Nominated — Academy Award for Best Actress
1977Audrey RoseJanice Templeton
The Goodbye GirlPaula McFaddenGolden Globe Award for Best Actress – Motion Picture Musical or Comedy
Nominated — Academy Award for Best Actress
Nominated — BAFTA Award for Best Actress in a Leading Role
1978The Cheap DetectiveGeorgia Merkle
The Good DoctorVarious rolesTV movie
1979Promises in the DarkDr. Alexandra KendallNominated — Golden Globe Award for Best Actress – Motion Picture Drama
Chapter TwoJennie MacLaineNominated — Academy Award for Best Actress
Nominated — Golden Globe Award for Best Actress – Motion Picture Musical or Comedy
1981Only When I LaughGeorgiaNominated — Academy Award for Best Actress
1982Lois Gibbs and the Love CanalLois GibbsTV movie
1983Max Dugan ReturnsNora McPhee
1985Surviving: A Family in CrisisLoisTV movie
1986Trapped in SilenceJennifer HubbellTV movie
Heartbreak RidgeAggie
1988Hothouse
1989Dinner at EightMillicent JordanTV movie
1990The ImageJean CromwellTV movie
StellaJanice Morrison
1991Drop Dead FredPolly Cronin
SibsNora RuscioTV movie
1993One Life to LiveSabrinaEpisode dated 1 December 1993
1994I Love TroubleSenator Gayle Robbins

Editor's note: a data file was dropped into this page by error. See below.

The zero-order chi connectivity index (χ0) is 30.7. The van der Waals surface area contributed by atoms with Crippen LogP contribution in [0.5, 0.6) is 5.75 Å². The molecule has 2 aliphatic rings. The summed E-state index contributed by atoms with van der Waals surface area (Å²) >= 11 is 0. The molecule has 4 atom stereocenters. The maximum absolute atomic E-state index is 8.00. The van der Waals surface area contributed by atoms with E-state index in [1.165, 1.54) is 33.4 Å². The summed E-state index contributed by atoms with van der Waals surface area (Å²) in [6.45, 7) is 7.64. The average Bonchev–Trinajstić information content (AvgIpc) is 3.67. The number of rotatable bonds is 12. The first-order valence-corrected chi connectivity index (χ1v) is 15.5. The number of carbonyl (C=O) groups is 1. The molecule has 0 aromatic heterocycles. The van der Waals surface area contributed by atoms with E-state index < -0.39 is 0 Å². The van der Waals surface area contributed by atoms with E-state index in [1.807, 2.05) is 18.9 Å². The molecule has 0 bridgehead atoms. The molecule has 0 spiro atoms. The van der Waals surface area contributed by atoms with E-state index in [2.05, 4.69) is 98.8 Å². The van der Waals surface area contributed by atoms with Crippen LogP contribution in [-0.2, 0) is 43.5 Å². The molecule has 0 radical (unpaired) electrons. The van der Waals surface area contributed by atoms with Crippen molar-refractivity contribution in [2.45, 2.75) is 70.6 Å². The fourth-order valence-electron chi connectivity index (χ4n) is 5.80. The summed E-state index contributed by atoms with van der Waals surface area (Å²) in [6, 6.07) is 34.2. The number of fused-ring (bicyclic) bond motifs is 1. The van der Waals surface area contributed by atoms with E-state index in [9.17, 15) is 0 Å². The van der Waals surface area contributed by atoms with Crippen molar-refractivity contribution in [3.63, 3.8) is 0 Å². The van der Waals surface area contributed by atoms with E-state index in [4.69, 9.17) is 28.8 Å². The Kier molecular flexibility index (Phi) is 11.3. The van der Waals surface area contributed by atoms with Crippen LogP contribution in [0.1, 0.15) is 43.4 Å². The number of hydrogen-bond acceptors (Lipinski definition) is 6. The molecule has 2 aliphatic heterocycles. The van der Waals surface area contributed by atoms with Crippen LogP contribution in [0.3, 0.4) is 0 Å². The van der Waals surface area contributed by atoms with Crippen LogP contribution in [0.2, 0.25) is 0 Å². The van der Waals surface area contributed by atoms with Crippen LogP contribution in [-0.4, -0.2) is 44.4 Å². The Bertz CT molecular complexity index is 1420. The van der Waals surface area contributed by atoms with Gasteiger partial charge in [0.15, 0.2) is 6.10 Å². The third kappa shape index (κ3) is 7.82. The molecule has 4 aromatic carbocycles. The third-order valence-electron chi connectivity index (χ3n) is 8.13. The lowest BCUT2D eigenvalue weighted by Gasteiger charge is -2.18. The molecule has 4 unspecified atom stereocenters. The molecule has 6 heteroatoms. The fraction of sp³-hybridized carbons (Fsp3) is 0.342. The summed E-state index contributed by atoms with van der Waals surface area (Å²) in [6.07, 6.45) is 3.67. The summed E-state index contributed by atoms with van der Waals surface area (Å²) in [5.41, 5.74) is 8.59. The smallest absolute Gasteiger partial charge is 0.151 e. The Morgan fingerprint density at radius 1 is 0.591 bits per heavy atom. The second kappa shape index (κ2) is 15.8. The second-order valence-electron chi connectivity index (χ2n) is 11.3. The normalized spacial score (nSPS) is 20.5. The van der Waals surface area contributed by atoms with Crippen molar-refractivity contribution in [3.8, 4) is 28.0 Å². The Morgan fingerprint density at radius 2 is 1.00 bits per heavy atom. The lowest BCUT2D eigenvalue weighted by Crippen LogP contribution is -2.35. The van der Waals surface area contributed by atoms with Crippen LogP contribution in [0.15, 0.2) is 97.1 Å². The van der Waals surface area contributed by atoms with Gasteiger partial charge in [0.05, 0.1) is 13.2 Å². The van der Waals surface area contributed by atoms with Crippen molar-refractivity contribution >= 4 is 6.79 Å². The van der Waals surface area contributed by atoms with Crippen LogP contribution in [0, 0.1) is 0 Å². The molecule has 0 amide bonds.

1995Broken TrustRuthTV movie
Nick of TimeGovernor Eleanor Grant
19962 Days in the ValleyAudrey Hopper
1997–1998FrasierSherry Dempsey6 episodes
Nominated — Primetime Emmy Award for Outstanding Guest Actress – Comedy Series
1999Dead AviatorsLydiaTV movie
2001Life with Judy Garland: Me and My ShadowsEthel GummTV movie
2002The Education of Max BickfordLilith BigelowEpisode "The Egg and I"
2004The Long ShotMary Lou O'BrianTV movie
Bride & PrejudiceCatherine Darcy
BereftHelenTV movie
2006Nightmares and Dreamscapes: From the Stories of Stephen KingAunt TrudyEpisode "The Road Virus Heads North"
2008Lipstick JungleEpisode "Chapter Seven: Carpe Threesome"
Army WivesCharlotte Meade2 episodes
2010-2013The MiddlePat Spence6 episodes

References[edit]

  1. ^ Chambers, Andrea. "Goodbye Girl Marsha Mason Bids Farewell to Neil Simon and Sets Out on a Career as a Director". People.com. Retrieved 2013-04-30. 
  2. ^ See the article, "Marsha Mason's Organic Farm and Estate."
  3. ^ "Marsha Mason Finds Joy In The Work Ethic", The Los Angeles Times, Roderick Mann, February 16, 1986
  4. ^ "Marsha Mason". TheaterTimes. Retrieved 2013-04-30. 
  5. ^ Mason Stars In ALLS WELL THAT ENDS WELL At Shakespeare Theatre Co. July 27, 2010.
  6. ^ "Actress Marsha Mason on Neil Simon, young actors, state of theater", KPCC, February 17, 2010
  7. ^ Jacqueline Cutler (April 28, 2010). "Marsha Mason in 'The Middle': Goodbye girl's a grandma". Zap2It. Retrieved 2013-05-01. 
  8. ^ "Up Close With Keir Dullea and Marsha Mason". The New York Times. February 18, 2010. 
  9. ^ Ken Jaworowski (April 6, 2010). "That Old Equation: Dad + Son = Clash". The New York Times. 
  10. ^ [1][dead link]
  11. ^ St. Louis Walk of Fame. "St. Louis Walk of Fame Inductees". stlouiswalkoffame.org. Retrieved 25 April 2013. 

External links[edit]